Friendship is born at that moment when one person says to another: What! You too? I thought I was the only one.

-C.S. Lewis

Monday, June 20, 2005

Agency in Lebanon

If someone blew up my house and a piece of debris from the rec room was rocketed across the neighborhood and flew past a mugger just as he was about to rip off some old lady’s purse, and the piece distracted him just enough to allow the old lady to administer a donkey kick right to his balls, while I would be pretty mad about my house (as in, not being for blowing it up) I would have to admit that the lady got a pretty good deal. This same lady, after the fact, might not even feel too terrible about what happened to my house. This is basically how I feel about what’s going on in Lebanon. Hariri Sr.’s assassination notwithstanding, and for as much as I disagree with the rationale behind war in Iraq, I must concede that U.S. involvement in Iraq, however unjustified and harmful in itself, provided the backdrop for a positive step for democratic self-rule in Lebanon.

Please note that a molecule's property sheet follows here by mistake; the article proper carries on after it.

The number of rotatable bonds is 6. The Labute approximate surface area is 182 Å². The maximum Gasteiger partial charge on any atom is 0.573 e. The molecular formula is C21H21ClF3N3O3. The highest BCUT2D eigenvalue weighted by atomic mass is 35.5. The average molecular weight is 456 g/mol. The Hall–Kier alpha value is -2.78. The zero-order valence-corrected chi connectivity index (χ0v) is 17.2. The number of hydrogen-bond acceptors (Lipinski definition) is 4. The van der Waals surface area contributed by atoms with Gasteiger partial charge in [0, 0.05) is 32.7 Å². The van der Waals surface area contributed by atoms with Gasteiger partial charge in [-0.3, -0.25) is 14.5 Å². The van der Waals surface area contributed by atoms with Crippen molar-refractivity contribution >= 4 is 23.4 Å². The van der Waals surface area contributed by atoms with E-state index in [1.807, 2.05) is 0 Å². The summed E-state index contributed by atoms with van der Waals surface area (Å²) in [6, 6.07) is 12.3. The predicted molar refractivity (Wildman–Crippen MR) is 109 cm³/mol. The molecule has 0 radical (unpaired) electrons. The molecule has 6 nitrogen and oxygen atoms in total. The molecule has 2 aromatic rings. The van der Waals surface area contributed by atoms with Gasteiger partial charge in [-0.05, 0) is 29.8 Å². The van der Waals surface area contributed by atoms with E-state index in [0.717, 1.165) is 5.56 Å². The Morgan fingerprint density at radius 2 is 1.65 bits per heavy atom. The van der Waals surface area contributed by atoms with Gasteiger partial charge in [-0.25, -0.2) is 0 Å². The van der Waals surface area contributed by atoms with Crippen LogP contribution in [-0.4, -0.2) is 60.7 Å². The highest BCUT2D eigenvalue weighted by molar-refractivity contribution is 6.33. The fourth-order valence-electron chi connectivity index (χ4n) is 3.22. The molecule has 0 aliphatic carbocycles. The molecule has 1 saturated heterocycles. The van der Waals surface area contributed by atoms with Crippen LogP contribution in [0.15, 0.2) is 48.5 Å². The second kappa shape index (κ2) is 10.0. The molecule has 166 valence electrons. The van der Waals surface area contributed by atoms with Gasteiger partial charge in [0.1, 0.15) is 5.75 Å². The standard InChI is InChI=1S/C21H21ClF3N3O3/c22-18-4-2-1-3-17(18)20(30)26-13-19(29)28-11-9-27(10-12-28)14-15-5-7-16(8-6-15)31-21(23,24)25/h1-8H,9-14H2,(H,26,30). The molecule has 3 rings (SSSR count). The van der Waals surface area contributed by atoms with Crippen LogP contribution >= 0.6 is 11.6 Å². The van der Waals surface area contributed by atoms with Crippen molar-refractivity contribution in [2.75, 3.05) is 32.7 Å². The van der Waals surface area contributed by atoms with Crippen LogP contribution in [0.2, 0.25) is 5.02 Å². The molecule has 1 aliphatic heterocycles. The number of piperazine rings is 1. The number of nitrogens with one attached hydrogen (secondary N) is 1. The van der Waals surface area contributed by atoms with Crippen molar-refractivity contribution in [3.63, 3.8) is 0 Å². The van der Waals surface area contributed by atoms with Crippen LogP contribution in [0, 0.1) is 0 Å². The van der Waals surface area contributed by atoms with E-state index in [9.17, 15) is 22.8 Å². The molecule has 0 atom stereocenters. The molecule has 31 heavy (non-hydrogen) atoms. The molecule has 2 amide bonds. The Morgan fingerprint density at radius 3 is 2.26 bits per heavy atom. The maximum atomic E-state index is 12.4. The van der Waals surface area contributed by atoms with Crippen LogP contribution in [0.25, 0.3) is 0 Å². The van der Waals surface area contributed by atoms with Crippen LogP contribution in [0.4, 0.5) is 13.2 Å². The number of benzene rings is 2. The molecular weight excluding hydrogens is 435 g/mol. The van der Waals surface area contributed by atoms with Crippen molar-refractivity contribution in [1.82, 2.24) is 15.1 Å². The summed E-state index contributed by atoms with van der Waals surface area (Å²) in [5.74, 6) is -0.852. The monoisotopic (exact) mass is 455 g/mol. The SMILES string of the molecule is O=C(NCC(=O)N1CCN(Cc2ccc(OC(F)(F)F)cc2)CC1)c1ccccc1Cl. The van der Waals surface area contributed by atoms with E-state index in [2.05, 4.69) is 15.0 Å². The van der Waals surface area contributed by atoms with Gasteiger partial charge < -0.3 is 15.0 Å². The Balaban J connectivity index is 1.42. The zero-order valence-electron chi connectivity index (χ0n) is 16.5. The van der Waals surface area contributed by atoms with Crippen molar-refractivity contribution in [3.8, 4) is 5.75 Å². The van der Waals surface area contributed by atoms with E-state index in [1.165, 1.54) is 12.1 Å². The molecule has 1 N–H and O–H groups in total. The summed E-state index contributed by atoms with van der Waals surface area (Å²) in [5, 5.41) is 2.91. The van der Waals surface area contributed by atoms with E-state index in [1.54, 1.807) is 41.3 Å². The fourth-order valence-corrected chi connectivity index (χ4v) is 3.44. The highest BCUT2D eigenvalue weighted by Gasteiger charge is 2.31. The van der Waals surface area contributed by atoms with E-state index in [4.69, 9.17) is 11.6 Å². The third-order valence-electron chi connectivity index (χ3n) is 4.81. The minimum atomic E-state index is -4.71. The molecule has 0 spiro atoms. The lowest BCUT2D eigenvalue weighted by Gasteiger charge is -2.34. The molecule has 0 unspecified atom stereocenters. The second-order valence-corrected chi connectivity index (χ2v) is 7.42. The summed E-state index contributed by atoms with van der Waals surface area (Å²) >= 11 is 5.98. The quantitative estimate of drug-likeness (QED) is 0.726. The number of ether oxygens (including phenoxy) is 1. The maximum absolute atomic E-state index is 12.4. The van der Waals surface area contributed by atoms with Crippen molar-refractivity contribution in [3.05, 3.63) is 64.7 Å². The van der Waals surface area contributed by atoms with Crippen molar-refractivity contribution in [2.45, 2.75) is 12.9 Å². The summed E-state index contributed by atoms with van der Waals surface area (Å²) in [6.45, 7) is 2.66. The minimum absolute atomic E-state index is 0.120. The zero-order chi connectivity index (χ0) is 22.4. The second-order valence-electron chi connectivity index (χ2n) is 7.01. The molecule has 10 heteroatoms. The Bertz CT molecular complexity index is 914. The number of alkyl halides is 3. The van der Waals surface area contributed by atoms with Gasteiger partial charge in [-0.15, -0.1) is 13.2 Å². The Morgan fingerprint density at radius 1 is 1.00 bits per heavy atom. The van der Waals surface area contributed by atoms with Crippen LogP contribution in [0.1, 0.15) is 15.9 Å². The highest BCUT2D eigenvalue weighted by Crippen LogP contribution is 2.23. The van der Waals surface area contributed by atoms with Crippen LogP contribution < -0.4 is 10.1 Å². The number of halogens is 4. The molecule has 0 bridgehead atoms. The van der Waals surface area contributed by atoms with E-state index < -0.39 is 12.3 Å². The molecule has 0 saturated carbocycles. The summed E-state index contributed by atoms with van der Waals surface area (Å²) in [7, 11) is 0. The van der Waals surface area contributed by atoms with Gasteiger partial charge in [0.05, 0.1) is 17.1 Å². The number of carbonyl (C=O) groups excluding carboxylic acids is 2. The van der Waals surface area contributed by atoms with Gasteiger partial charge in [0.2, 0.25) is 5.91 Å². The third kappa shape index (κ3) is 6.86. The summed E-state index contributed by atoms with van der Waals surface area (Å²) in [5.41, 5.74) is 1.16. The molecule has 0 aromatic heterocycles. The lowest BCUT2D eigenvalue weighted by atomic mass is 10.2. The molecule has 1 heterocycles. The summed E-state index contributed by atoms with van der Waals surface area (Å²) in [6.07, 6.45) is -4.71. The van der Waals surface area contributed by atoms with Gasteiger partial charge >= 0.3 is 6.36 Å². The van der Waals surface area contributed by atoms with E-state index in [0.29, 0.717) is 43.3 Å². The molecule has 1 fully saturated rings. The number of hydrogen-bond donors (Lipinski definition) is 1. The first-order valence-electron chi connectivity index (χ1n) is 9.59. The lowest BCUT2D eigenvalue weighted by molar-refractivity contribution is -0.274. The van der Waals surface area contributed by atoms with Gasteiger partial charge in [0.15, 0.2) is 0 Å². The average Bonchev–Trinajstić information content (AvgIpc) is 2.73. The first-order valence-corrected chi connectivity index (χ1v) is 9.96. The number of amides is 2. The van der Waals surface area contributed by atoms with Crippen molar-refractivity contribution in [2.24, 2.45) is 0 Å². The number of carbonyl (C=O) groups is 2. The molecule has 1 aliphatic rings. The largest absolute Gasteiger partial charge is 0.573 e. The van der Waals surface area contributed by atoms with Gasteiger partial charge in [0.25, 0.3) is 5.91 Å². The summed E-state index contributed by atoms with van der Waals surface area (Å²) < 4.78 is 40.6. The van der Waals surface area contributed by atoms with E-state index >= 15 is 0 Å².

For those of you who are still unconvinced as to agency, consider this situation from the wonderful and magical game of baseball. A pitcher gives up a single, then the runner steals second. Now if the pitcher walks the next batter, some would be tempted to say that the steal was rendered useless, because the runner would have moved over anyway when the next guy walked. While it is impossible to prove either way, what remains true is that the pitcher had to face a batter with a man on second. This was the environment in which the second batter’s plate appearance (not an at-bat, cause he walked) took place. We cannot say definitively that it caused the walk, but the fact is that we just don’t know what would have happened if the pitcher had faced the next man with the first man still on first base. Maybe he would have thrown sinkers trying to induce a double-play grounder instead of unsuccessfully pecking at the corners for the strikeout trying to prevent the runner from advancing to third with one out. Environment counts for a lot, and, at the end of the day, it is value neutral. Every action has countless ramifications, some good and some bad. One is not forced to be “for” something when one says that it helped to cause good.

This blog is based on a true story.